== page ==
It isn't long before Cyril and Lily, having ignored the Doctor's instructions, crawl into the package and find themselves in a snowy forest on another planet. There they discover a tower, two wooden creatures and, to the Doctor's surprise and dismay, a fleet of miners tasked with stripping the world of its resources (and subsequently destroying everything on the surface in the process). As I'm sure you can tell, The Doctor, the Widow and the Wardrobe doesn't cling to "The Lion, the Witch and the Wardrobe" as closely as A Christmas Carol clung to Dickens' tale. But the trimmings and trappings are intact, and the writing is as sharp, exhilarating, and witty as any, making the Doctor's time with the Arwells that much more captivating, enjoyable and, yep, heartwarming. If you like your Who black -- no cream, no sugar -- you're in for a letdown. This year's special isn't as monumental or devastating as The End of Time or... well, dark and genocidal as The Runaway Bride. But if you like your Who seasoned with a dash of hope and just a little bit of good-natured optimism, you're in for another seasonal treat. The Widow and the Wardrobe is warmer and wackier than every previous Christmas special, even if its heart is tinged with sadness and loss, and there isn't a single, mean-spirited package tucked beneath its tree.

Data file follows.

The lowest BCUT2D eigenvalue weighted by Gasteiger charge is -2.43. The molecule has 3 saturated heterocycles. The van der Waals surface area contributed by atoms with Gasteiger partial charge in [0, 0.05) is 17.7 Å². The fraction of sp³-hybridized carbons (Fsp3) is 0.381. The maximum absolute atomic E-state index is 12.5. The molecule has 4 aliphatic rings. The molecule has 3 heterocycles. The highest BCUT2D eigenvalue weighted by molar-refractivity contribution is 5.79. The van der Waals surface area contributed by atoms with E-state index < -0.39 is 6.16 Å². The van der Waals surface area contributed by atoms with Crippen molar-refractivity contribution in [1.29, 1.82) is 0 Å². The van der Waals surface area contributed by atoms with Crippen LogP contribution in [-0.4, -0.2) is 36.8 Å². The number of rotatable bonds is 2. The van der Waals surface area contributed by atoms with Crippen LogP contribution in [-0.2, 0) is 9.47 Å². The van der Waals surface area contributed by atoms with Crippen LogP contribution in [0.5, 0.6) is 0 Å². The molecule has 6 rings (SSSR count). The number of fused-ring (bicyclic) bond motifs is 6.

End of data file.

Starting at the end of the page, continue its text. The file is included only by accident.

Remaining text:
Showrunner Steven Moffat continues to favor external bleakness undercut by internal sentiment (as opposed to former showrunner Russell T. Davies, who favored external sentiment undercut by internal bleakness), and longtime fans, some of whom will no doubt scoff and roll their eyes, will spot Moffat's happy ending coming while it's still seven light-years away. To be honest, though, I prefer Smith's softer Doc and Moffat's lighter take on the mythos. I'm pretty sure I'm one of the few Whovians who like Smith's run as the Time Lord much better than Tennant's tenure, and find Moffat's take on the series more engrossing. Likewise, aside from The End of Time, Part 2 (which is nothing short of magnificent), I prefer A Christmas Carol and The Widow and the Wardrobe to Davies' specials. My only gripe is that dear Amy Pond (Karen Gillan) and Rory Williams (Arthur Darvill) are largely absent from the proceedings, which drains some of the twinkle and electricity from Smith's performance. It makes complete sense, given Amy and Rory's relative estrangement from the Doctor at the end of Series Six. But without Companions, the Doctor, no matter the actor who's playing him, loses some of his mystery and appeal. An argument could be made that the Arwells are fine temporary Companions (and I'd be hard pressed to disagree), but it doesn't quite work out as well as Moffat and his writers presumably intended. Ah well. The Doctor, the Widow and the Wardrobe delivers in almost every other regard, and embraces the same humor, pathos and sense of adventure that have made Davies and Moffat's Doctor Who Revival such a rousing success.
Doctor Who: The Doctor, the Widow and the Wardrobe Blu-ray, Video Quality